Shine is an interactive storybook where the story unfolds only in the dark with just a torchlight, as the shadows cast on each page will reveal a part of the story. Parents can accompany their children to cast shadows and read the heartwarming story together. (torchlight not provided)
As part of Atelier HOKO’s ongoing research and explorations, they initiated a performative/instructional postcard activity ‘another mad afternoon at home’ for three volumes of their ongoing Science of the Secondary series. A large selection of the postcard responses they received by mail were put together in this book as a collection of participatory notes and drawings on unexplored experiences with the common door, window, and pipe.
Chamber pots as cooking pots, blankets as fuel. Cooking in prisons cells is illegal in Singapore, but that did not stop inmates from inventing ways to “masak” during the 1970s and 1980s. When Cooking Was A Crime offers a glimpse into the flavours of prison life based on the memories of eight former inmates. It explores how food and cooking took on new meanings and tastes for those living behind bars.
HABIT©️AT is an inquiry into how street cats in Singapore inhabit the man-made spaces of the suburban landscapes. This publication encourages the viewing of our urban landscape not simply as public space but one charged with possibilities through the cats’ adaptive appropriation. Their ability to discern subtle qualities and identify ‘gifts’ from the surrounding is a wisdom that human beings can humbly learn from and apply to our own approach towards dwelling.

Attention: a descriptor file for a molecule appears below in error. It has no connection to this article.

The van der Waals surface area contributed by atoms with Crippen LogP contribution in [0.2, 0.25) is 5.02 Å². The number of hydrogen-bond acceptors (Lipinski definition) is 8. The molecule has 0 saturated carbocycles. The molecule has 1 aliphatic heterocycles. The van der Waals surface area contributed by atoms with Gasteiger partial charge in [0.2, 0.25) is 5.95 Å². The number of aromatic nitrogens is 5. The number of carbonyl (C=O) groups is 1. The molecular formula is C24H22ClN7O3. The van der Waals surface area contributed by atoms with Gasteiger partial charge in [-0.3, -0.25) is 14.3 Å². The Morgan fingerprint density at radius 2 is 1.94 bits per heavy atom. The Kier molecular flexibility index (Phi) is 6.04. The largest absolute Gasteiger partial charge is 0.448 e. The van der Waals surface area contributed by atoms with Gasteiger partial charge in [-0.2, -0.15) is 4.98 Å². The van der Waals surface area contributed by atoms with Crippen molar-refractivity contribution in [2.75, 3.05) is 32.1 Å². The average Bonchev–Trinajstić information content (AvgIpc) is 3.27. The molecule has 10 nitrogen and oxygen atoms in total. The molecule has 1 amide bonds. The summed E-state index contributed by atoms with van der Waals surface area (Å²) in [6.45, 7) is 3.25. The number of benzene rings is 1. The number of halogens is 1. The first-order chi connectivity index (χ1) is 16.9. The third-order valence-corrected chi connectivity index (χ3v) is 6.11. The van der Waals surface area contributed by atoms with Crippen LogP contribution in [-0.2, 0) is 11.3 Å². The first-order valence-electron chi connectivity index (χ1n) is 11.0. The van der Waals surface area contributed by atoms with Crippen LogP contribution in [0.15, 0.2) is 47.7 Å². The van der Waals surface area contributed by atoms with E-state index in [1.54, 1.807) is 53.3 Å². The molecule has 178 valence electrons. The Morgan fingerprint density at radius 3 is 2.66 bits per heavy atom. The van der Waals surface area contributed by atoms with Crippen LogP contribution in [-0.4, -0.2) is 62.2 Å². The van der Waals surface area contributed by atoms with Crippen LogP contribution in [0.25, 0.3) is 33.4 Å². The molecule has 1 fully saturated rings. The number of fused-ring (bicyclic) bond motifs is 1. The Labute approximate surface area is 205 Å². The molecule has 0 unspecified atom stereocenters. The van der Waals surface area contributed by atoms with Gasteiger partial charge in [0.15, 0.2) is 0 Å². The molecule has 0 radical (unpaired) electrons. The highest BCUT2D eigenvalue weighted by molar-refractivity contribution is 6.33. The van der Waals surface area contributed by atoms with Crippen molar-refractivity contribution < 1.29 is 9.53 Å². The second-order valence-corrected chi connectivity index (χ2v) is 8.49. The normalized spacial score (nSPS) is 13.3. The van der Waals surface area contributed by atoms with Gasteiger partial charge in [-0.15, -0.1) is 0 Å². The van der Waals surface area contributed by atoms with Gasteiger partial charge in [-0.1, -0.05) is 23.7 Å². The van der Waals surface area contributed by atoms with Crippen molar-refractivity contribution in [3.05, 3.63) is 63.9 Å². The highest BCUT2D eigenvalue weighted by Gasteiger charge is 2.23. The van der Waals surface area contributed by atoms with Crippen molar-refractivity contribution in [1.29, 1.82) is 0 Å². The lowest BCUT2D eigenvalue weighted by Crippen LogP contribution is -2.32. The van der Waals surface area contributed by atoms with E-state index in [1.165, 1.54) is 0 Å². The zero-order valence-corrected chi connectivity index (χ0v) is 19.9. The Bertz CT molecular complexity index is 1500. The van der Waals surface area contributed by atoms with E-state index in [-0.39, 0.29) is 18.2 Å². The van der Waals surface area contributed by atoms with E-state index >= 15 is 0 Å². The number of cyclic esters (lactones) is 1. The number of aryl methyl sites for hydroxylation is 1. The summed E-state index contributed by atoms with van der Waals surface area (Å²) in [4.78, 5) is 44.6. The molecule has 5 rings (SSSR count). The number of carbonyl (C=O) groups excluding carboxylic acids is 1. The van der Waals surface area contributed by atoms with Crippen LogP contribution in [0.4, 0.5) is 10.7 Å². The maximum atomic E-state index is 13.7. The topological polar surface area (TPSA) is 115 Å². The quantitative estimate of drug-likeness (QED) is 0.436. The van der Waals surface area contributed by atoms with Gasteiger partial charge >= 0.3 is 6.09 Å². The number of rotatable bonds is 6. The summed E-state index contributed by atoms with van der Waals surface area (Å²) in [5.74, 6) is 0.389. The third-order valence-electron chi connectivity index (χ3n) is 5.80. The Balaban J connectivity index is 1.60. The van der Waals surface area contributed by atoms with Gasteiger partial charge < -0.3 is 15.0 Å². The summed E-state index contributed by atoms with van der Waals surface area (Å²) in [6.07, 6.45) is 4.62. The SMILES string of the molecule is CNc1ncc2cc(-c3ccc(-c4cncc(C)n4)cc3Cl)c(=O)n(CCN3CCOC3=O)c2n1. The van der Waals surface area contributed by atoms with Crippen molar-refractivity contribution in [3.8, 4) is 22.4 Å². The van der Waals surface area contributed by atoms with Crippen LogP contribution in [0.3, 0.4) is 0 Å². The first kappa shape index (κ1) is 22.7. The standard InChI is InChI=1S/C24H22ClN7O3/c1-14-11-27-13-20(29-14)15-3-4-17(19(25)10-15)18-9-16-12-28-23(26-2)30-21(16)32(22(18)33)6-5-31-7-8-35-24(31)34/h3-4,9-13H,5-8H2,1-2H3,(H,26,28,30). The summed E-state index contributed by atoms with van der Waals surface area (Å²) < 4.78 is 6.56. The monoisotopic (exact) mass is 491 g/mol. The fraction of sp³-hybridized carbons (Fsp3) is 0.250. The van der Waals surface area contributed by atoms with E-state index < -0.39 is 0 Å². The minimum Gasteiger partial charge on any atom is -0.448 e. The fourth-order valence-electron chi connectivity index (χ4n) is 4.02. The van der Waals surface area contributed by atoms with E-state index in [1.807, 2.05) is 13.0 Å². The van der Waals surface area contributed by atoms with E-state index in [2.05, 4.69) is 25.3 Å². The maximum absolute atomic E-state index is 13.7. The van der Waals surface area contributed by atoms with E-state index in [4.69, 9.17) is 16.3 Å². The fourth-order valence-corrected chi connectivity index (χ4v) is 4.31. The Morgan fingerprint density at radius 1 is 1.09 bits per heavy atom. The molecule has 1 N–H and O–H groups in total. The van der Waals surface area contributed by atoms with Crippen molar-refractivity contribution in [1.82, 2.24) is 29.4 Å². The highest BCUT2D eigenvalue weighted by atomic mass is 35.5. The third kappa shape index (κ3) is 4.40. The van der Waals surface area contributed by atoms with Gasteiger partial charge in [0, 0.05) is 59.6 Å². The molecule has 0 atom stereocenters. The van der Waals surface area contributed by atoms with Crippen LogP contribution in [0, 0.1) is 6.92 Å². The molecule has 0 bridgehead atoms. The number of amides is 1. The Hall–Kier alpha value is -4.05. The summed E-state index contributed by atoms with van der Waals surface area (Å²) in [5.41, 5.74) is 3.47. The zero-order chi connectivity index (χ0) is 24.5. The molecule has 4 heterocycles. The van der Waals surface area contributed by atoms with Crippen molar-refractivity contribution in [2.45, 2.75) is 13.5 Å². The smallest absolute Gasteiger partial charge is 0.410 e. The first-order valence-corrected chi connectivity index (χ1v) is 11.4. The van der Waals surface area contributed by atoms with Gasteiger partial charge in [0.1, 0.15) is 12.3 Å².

Inspired by apocalyptic scenarios (in films) where survivors imaginatively put together essential products by foraging for things around them from ground zero, Forager Things presents two collections of objects that encourages us to recondition our perspectives towards mass produced items. With the instructions provided in this book, anyone with reasonable access to home-found and store-bought materials can participate in putting together a product or personalised mail.
Contains 400 overprinted specimen woodcut of Yu Yi Rubber Stamp Maker during their operation (1980s-1990s) with the traditional stamp-making method. The woodcuts were donated by Mr Huang Jia Xiong who began as a typesetter in Sin Chew Daily in the 1950s and operated Yu Yi Stamp Maker. Woodcuts are all originally manually craved. Printed with 7 x 11 Showcard proofing press.
Like the way we interact with fallen leaves and plants on the streets, these plants are reproduced not-to-scale and are not bound in any specific order. Images scanned using an HP OfficeJet Pro 7740 and printed on Cyclus Offset & K-colour fresh green using the Risograph. Comes with a handy magnifying sheet.
In response to the theme “Discipline the City” organised by The Substation (SG), Atelier HOKO’s research positions the tropical weather of Singapore as an omnipresent disciplinarian, regulating pedestrians’ behaviour and body language as they move about outdoor street spaces. The book explores the mundane, almost unthinking, actions which suggest an array of complex yet subtle intentions to regulate one’s temperature while maintaining public decorum.
Among the many clothing types in our wardrobe, none leads a more unappreciated existence than the sock. Wavering between undergarment and outerwear, the staggering amount of pressure and force applied to the sock each time we take a step forward attests to its silent resilience. It is not without irony that the definition of quality socks lies precisely in how little we take notice of its presence; a good pair of socks is absent when worn on the feet…
Intrigued by human perception of nature, SALAD presents a collection of 200 photographs that bring the various textures of a park to the fore. Loh brings her passion as a scientific botanical illustrator into the tableaus she depicts, presenting a capsule of images guided by precision and an eye for detail. The book recalls a sample swatch in its presentation – a comprehensive catalogue of options, a buffet-style of offerings similar to that provided in the assembly of a salad.